When your child asks you for a reason why you're not letting him do something, you have every right to say, "Because I said so." You don't need to provide a reason.
But as a public official whose duty it is to serve the citizens of your community, you've got an obligation to explain your decisions, especially decisions that are going to cost those people money.
Yet Rotterdam town officials have been deliberately evasive when asked to explain why the town denied petitions submitted by residents seeking a public referendum on the proposed Hamburg Street Sewer District project.
Neither Town Clerk Diana Marco nor any other town officials have said why the petitions were denied.
The residents have a legal right to petition for the referendum, and they have a right to know the town's justification for denying their petition.
First off, telling the residents the reason the petitions were denied is simply the respectful and right thing to do. If they failed to properly complete the forms with the proper names and addresses, or failed to secure enough signatures, or inappropriately included the signatures of people ineligible to sign it, then they should be told that.
If it turns out they didn't follow the law in submitting the petitions, then too bad for them. This issue has been on the table for years — plenty of time for the citizens to muster a proper and legal petition drive.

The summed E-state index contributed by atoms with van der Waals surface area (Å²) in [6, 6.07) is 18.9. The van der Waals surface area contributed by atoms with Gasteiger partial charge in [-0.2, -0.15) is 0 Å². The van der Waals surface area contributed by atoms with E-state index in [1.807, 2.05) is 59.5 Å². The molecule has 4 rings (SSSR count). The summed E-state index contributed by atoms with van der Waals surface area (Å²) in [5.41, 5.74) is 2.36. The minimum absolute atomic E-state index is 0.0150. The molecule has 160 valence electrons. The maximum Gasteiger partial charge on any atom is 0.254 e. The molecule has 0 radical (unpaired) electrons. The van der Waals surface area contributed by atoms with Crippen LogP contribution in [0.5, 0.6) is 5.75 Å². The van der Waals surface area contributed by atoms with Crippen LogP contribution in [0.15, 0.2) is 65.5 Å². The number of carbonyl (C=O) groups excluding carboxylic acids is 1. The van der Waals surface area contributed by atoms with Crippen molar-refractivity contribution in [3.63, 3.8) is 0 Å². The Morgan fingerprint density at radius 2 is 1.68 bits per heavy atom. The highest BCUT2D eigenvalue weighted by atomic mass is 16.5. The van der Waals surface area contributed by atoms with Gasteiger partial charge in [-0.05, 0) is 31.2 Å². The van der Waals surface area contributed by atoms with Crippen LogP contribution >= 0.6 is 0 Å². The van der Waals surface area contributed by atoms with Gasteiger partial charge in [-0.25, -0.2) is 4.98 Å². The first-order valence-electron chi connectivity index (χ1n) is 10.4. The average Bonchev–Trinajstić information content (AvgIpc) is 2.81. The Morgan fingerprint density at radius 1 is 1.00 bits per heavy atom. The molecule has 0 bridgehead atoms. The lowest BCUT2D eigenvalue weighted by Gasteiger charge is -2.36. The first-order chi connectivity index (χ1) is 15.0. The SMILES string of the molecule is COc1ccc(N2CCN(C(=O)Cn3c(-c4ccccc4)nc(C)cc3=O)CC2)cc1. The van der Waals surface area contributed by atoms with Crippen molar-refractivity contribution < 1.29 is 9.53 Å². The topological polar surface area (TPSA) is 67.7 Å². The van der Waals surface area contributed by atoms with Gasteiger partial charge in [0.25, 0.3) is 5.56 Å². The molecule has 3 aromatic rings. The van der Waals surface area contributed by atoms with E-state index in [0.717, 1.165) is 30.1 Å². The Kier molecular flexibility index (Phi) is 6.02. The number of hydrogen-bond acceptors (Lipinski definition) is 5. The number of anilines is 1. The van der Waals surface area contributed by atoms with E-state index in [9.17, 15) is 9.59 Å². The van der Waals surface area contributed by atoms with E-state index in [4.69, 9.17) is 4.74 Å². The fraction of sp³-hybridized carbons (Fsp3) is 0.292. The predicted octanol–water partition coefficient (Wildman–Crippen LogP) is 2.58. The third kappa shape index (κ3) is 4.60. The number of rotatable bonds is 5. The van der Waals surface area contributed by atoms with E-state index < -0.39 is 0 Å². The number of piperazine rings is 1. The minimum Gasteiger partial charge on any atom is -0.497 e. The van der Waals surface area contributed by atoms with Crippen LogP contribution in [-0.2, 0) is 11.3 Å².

Releasing the exact reasons for the denial also protects the town from allegations that officials deliberately sabotaged the process because they wanted the sewer project to go through unchallenged by the residents of the district. If the town's justification is legitimate, disclosing it publicly will also head off any legal appeals the citizens might be considering.
On the other hand, not disclosing the reasons for the denial immediately raises legitimate suspicions about whether the denial of the petitions was valid. It brings into focus the town's actions and motivations for not allowing the petition to go forward. And it practically encourages litigation.
Look, we’re not fans of giving a handful of people the power to unilaterally kill a project that could potentially have long-term positive impacts on the entire town of Rotterdam. But the law allows citizens of special districts to demand a referendum, so they should be allowed to have one if they follow the application process correctly.
The bottom line here is that government has an obligation to act in the open by disclosing information about decisions that affect the citizens.
If the town had a legitimate reason for denying the petitions, as it very well might have, then it has no cause to keep the reasons a secret. The only reason the town would have for keeping the decision-making rationale from the public is if it did something wrong.
Unfortunately for those in power, the public has a right to know about that as well.
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